Copepods Zooplankton are one of our most popular live foods and before people purchase them for the first time, it is common to have questions about them. Although they have heard they are undoubtedly great for the health of their tank, many people are unsure about what copepods really do for their tank and what to expect when adding them into the mix. So we are here to answer the main questions people have about Copepods and explain all you need to know before purchasing these creatures.
What is a Copepod?
So let’s start with the basics. Copepods zooplankton are small aquatic crustaceans and are one of the most numerous metazoan groups in aquatic communities. Copepods inhabit a huge range of salinities, from fresh water to hypersaline conditions, and they can be found virtually everywhere there is water; from subterranean caves to pools collected in bromeliad leaves or in damp leaf litter on the ground, from streams, rivers, and lakes to the open ocean and the sediment layers beneath. Their habitats range from the highest mountain lakes to the deepest ocean trenches and from the cold polar ice-water interface to the hot active hydrothermal vents. Copepods zooplankton may be free-living, symbiotic, or internal or external parasites on almost every major metazoan phylum. Adults typically have a body length in the 1-2 mm range, but adults of free-living species may be as short as 0.2 mm
Copepod Zooplankton Species
There are currently 10 Orders of Copepod Zooplankton:
If you’re wondering about how many types of copepod zooplankton there are out there and which you may have, the below list is the current species of Copepoda:
The Copepoda currently comprises 10 Orders
- Platycopioida (Platycopiidae is a family of copepods. Until the description of Nanocopia in 1988, it contained the single genus Platycopia. It now contains four genera, three of which are monotypic the exception is Platycopia, with 8 species.)
- Calanoida (Calanoida is an order of copepods, a kind of zooplankton. They include around 46 families with about 1800 species of both marine and freshwater copepods. Calanoid copepods are dominant in the plankton in many parts of the world’s oceans, making up 55%–95% of plankton samples.)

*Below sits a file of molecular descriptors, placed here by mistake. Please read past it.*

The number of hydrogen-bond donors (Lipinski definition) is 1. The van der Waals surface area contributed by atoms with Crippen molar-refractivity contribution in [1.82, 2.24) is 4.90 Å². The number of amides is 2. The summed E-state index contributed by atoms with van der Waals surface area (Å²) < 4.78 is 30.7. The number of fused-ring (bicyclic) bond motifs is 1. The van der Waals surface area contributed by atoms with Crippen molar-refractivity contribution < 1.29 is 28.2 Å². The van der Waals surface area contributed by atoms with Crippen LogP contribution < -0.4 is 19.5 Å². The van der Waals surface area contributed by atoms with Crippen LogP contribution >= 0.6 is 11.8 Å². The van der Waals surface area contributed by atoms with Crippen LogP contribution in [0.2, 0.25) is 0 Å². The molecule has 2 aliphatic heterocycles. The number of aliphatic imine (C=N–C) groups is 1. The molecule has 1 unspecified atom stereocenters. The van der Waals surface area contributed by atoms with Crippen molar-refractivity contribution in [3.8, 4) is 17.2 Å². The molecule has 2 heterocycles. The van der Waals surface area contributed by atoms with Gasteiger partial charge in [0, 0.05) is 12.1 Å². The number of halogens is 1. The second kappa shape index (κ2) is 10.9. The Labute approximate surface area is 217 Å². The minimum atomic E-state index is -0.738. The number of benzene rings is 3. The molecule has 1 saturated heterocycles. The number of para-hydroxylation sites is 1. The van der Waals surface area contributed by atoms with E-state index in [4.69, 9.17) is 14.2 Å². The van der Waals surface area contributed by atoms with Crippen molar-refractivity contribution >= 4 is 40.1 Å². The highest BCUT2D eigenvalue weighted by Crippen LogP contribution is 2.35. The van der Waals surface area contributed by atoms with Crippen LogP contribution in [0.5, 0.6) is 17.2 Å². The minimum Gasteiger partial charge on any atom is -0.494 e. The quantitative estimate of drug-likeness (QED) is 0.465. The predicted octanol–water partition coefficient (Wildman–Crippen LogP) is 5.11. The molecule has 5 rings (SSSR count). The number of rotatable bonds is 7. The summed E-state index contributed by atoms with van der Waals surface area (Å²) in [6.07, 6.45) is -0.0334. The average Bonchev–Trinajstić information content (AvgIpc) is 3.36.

- Canuelloida (Canuelloida family Longipediidae. Longipedia comprises 23 accepted species and is distributed worldwide. The Longipediidae generally are long and missile shaped, with segmented bodies covered by hard chitin. Longipedia utilize thoracopods to move, pulling themselves through the water.)
- Gelyelloida (Gelyella is a genus of freshwater copepods which are “surrounded by mystery. They live in groundwater in karstic areas of southern France and western Switzerland. The two species are the only members of the family Gelyellidae and, although previously placed in the order Harpacticoida, a new order, Gelyelloida, was erected for this family alone.)
- Mormonilloida (Mormonillidae is a family of planktonic marine copepods, the only member of the order Mormonilloida. There are five known species in two genera.)
- Cyclopoida (The Cyclopoida are an order of small crustaceans from the subclass Copepoda. Like many other copepods, members of Cyclopoida are small, planktonic animals living both in the sea and in freshwater habitats. They are capable of rapid movement.)
- Siphonostomatoida (Siphonostomatoida is an order of copepods, containing around 75% of all the copepods that parasitise fishes. Their success has been linked to their possession of siphon-like mandibles and of a “frontal filament” to aid attachment to their hosts. Most are marine, but a few live in fresh water. There are 39 recognised families:)
- Monstrilloida (Monstrilloida is an order of copepods with a cosmopolitan distribution in the world’s oceans. The order contains a single family, Monstrillidae; the family Thaumatopsyllidae was formerly included in the order, but is now usually placed in the Cyclopoida.)
The second pair of cephalic appendages in free-living copepods is usually the main time-averaged source of propulsion, beating like oars to pull the animal through the water. However, different groups have different modes of feeding and locomotion, ranging from almost immotile for several minutes (e.g. some harpacticoid copepods) to intermittent motion (e.g., some cyclopoid copepods) and continuous displacements with some escape reactions (e.g. most calanoid copepods
What do Copepods eat?
Copepods exhibit varied and adaptive feeding behaviors, primarily feeding on phytoplankton while also engaging in predatory activities and detritus consumption. These feeding habits contribute to their ecological role and energy storage mechanisms.